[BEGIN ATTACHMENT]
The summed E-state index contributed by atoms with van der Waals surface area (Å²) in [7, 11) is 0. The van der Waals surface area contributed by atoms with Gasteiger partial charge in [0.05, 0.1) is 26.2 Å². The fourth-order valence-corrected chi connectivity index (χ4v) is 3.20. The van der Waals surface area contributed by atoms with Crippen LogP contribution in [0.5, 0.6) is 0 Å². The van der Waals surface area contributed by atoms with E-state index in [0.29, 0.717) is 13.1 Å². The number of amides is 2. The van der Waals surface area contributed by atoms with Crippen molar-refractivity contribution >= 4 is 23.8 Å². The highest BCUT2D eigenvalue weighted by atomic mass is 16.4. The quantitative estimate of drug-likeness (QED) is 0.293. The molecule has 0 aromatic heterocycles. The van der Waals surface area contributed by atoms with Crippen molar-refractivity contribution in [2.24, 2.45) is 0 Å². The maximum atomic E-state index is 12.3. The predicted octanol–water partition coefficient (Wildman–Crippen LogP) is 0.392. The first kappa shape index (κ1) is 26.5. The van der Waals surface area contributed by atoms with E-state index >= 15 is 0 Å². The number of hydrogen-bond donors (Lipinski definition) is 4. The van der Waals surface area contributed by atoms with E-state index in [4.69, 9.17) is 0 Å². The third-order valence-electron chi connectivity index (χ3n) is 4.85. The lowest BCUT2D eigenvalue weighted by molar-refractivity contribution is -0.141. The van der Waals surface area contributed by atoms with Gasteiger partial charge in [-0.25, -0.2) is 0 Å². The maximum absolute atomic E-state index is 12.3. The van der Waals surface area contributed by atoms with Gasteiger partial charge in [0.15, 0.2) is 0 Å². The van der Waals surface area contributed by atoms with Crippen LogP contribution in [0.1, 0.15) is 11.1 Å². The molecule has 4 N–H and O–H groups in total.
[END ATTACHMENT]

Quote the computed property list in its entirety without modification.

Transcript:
The summed E-state index contributed by atoms with van der Waals surface area (Å²) in [7, 11) is 0. The van der Waals surface area contributed by atoms with Gasteiger partial charge in [0.05, 0.1) is 26.2 Å². The fourth-order valence-corrected chi connectivity index (χ4v) is 3.20. The van der Waals surface area contributed by atoms with Crippen LogP contribution in [0.5, 0.6) is 0 Å². The van der Waals surface area contributed by atoms with E-state index in [0.29, 0.717) is 13.1 Å². The number of amides is 2. The van der Waals surface area contributed by atoms with Crippen molar-refractivity contribution >= 4 is 23.8 Å². The highest BCUT2D eigenvalue weighted by atomic mass is 16.4. The quantitative estimate of drug-likeness (QED) is 0.293. The molecule has 0 aromatic heterocycles. The van der Waals surface area contributed by atoms with Crippen molar-refractivity contribution in [2.24, 2.45) is 0 Å². The maximum atomic E-state index is 12.3. The predicted octanol–water partition coefficient (Wildman–Crippen LogP) is 0.392. The first kappa shape index (κ1) is 26.5. The van der Waals surface area contributed by atoms with E-state index >= 15 is 0 Å². The number of hydrogen-bond donors (Lipinski definition) is 4. The van der Waals surface area contributed by atoms with E-state index in [4.69, 9.17) is 0 Å². The third-order valence-electron chi connectivity index (χ3n) is 4.85. The lowest BCUT2D eigenvalue weighted by molar-refractivity contribution is -0.141. The van der Waals surface area contributed by atoms with Gasteiger partial charge in [-0.25, -0.2) is 0 Å². The maximum absolute atomic E-state index is 12.3. The van der Waals surface area contributed by atoms with Gasteiger partial charge in [0.15, 0.2) is 0 Å². The van der Waals surface area contributed by atoms with Crippen LogP contribution in [0.1, 0.15) is 11.1 Å². The molecule has 4 N–H and O–H groups in total.